These days rookie United States Senator and presumptive 2008 Democrat presidential nominee Barack Hussein Obama, Jr. is telling people that he's a Christian (but no longer a member of Rev. Jeremiah A. "God damn America" Wright, Jr.'s Trinity United Church of Christ), he's all white on his late atheist Kansan mother's side and he's all African on his late Muslim/atheist Kenyan father's side.
But Obama's not letting on that he's predominantly Arab African on his late father's side or putting his Muslim relatives front and center.
To the contrary, Team Obama has even taken to dissing respectable Muslim women for dresssing like...respectable Muslim women.
Don't tell a priest not to wear a Roman collar, a rabbi not to wear a yamulka or a Muslim woman not to wear a head scarf.
The fear that viewers would simultaneously see Obama and women wearing "Muslim" attire resulted in a problem for the Obama campaign and it certainly should have.
Recently Hebba Aref and Shimaa Abdelfadeel were refused seats directly behind Obama — and in front of TV cameras — at a Detroit rally because they were wearing head scarfs.
These ladies were among 20,000 Obama supporters who gathered to see Obama at an arena when the groups they were with were separately invited by Obama campaign volunteers to sit behind the podium.
No Muslim women wearing head scarves need apply!
Obama volunteers told members of both parties in separate discussions that women wearing hijabs, the traditional Muslim head scarves, weren't included in the invitation and couldn't sit behind the podium.
The ladies were NOT amused, or docile.
Aref, a 25-year-old lawyer, said a member of her group was told by a volunteer that she could not invite Aref because of "a sensitive political climate."
If anyone thinks these were crazed volunteers doing their own thing, they don't know how the Obama campaign has been run.
Aref publicly complained, making for a much more sensitive political climate.
Obama spokesman Bill Burton quickly issued a statement not only saying that such actions are "not the policy of the campaign," but claiming that they are "offensive and counter to Obama's commitment to bring Americans together and simply not the kind of campaign we run."
It's not OFFICIAL policy, of course.
Aref replied by thanking Burton, but requested Obama apologize directly to her and Abdelfadeel, plus invitations to sit behind him at a future campaign event.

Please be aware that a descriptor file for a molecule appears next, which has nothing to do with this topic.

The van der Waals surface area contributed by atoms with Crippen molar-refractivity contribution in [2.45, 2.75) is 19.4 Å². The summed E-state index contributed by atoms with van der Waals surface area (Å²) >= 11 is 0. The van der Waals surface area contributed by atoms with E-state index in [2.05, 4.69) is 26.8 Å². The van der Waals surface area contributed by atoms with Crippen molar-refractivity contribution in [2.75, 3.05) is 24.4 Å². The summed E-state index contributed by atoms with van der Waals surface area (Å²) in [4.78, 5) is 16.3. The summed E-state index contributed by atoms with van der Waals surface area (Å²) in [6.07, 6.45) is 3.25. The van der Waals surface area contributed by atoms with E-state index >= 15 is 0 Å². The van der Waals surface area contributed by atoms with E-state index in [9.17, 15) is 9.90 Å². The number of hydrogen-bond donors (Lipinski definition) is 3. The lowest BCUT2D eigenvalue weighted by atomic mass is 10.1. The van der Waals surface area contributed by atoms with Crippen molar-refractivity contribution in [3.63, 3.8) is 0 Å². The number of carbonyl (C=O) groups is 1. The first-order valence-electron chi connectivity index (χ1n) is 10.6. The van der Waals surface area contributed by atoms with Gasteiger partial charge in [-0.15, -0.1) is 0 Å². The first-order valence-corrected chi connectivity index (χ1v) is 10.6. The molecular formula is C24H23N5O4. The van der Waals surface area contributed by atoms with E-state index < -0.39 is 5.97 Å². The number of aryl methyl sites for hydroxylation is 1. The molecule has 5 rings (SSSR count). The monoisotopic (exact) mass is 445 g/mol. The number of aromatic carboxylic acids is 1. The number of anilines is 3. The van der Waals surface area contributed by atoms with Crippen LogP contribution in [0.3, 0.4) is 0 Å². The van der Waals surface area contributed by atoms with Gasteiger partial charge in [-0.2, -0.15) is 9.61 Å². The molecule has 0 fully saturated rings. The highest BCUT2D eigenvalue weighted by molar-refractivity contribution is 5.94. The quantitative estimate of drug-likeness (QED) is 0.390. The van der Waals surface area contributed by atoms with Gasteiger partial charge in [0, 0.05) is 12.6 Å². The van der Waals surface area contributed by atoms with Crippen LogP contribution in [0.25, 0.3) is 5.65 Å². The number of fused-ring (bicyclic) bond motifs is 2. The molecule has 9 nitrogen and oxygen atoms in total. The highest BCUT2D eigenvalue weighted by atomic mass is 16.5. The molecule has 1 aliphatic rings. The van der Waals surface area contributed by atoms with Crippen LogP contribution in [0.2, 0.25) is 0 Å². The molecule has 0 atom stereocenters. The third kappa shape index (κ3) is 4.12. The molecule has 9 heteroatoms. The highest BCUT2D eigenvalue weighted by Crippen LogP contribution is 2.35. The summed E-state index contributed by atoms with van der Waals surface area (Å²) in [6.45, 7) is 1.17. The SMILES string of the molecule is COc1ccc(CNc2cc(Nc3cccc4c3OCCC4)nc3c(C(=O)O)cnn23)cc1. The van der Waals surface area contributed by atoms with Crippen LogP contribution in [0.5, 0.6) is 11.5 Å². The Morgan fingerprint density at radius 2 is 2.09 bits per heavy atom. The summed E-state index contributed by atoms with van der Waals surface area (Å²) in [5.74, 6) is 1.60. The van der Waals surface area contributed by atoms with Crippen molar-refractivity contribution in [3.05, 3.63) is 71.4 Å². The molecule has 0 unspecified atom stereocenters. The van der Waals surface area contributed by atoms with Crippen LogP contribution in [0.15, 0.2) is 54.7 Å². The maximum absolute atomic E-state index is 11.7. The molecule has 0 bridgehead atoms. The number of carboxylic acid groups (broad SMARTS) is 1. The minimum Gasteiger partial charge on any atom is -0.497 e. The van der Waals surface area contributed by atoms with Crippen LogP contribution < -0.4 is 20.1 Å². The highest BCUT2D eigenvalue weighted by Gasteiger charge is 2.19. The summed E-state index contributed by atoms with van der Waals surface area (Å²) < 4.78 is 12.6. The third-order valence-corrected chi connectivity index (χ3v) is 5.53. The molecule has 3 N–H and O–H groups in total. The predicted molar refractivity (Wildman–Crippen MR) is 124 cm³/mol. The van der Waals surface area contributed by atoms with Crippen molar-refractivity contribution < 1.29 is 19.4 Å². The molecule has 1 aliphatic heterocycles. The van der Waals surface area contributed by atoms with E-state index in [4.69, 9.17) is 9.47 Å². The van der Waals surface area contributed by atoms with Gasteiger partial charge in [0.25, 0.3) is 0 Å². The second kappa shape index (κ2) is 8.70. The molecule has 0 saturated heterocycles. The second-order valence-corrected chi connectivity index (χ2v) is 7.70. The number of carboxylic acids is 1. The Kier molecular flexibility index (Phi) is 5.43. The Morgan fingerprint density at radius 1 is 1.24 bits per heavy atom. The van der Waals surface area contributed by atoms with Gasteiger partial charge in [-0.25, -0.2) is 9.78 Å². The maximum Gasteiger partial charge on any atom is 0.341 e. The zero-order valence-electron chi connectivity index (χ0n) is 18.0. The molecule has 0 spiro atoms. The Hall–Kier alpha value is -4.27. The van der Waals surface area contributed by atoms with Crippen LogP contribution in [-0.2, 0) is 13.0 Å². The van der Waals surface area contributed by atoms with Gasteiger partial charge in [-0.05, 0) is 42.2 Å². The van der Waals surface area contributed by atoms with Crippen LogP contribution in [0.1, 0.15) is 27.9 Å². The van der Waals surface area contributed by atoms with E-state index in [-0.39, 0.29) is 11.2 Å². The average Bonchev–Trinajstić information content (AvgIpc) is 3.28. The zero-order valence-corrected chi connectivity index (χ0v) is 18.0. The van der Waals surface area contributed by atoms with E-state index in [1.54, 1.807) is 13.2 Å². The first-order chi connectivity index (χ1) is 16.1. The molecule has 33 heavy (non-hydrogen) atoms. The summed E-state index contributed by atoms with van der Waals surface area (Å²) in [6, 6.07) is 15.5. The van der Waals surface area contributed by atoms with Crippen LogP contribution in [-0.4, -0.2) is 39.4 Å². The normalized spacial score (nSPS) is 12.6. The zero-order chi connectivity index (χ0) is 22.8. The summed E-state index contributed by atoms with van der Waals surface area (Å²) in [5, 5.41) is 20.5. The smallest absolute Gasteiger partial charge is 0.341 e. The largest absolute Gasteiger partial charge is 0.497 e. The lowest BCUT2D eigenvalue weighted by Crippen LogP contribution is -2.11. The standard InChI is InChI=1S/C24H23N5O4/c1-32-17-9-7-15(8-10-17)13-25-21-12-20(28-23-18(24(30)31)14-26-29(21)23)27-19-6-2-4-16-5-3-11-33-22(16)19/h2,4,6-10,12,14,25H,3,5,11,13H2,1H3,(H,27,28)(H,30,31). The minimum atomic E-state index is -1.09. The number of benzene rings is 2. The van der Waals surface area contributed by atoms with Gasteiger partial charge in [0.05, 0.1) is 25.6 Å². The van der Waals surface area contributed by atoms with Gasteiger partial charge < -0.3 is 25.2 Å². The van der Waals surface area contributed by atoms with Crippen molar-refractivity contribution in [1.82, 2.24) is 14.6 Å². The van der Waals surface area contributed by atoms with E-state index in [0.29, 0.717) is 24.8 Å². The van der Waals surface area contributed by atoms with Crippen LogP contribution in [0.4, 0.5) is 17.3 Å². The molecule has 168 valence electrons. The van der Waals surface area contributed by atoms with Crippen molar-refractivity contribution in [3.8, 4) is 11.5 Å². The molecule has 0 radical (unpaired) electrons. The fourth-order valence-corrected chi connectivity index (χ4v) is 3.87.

Maybe they could sit with Rev. Jeremiah A. "God damn America" Wright, Jr. and Father Michael "Hillary Clinton is a presumptuous white woman" Pfleger!
Obama "needs to take the matter seriously and send a strong message against any kind of discrimination," Aref said.
Aref: " I was obviously...profiled and discriminated....'"
But, in fairness to the Obama campaign, the presidency of the United States is at stake and the sight of Obama with obviously Muslim women might prompt people to investigate his Kenyan roots and his ties to Kenyan Prime Minister and Obama cousin Raila Odinga.
If that happens before the 2008 Democrat National Convention, folks will realize that Hillary had more than one thought in mind when she suspended instead of ended her presidential campaign.
Michael J. Gaynor has been practicing law in New York since 1973. A former partner at Fulton, Duncombe & Rowe and Gaynor & Bass, he is a solo practitioner admitted to practice in New York state and federal courts and an Association of the Bar of the City of New York member.
Gaynor graduated magna cum laude, with Honors in Social Science, from Hofstra University's New College, and received his J.D. degree from St. John's Law School, where he won the American Jurisprudence Award in Evidence and served as an editor of the Law Review and the St. Thomas More Institute for Legal Research. He wrote on the Pentagon Papers case for the Review and obscenity law for The Catholic Lawyer and edited the Law Review's commentary on significant developments in New York law.
The day after graduating, Gaynor joined the Fulton firm, where he focused on litigation and corporate law. In 1997 Gaynor and Emily Bass formed Gaynor & Bass and then conducted a general legal practice, emphasizing litigation, and represented corporations, individuals and a New York City labor union. Notably, Gaynor & Bass prevailed in the Second Circuit in a seminal copyright infringement case, Tasini v. New York Times, against newspaper and magazine publishers and Lexis-Nexis. The U.S. Supreme Court affirmed, 7 to 2, holding that the copyrights of freelance writers had been infringed when their work was put online without permission or compensation.
Gaynor currently contributes regularly to www.MichNews.com, www.RenewAmerica.com, www.WebCommentary.com, www.PostChronicle.com and www.therealitycheck.org and has contributed to many other websites. He has written extensively on political and religious issues, notably the Terry Schiavo case, the Duke "no rape" case, ACORN and canon law, and appeared as a guest on television and radio. He was acknowledged in Until Proven Innocent, by Stuart Taylor and KC Johnson, and Culture of Corruption, by Michelle Malkin. He appeared on "Your World With Cavuto" to promote an eBay boycott that he initiated and "The World Over With Raymond Arroyo" (EWTN) to discuss the legal implications of the Schiavo case. On October 22, 2008, Gaynor was the first to report that The New York Times had killed an Obama/ACORN expose on which a Times reporter had been working with ACORN whistleblower Anita MonCrief.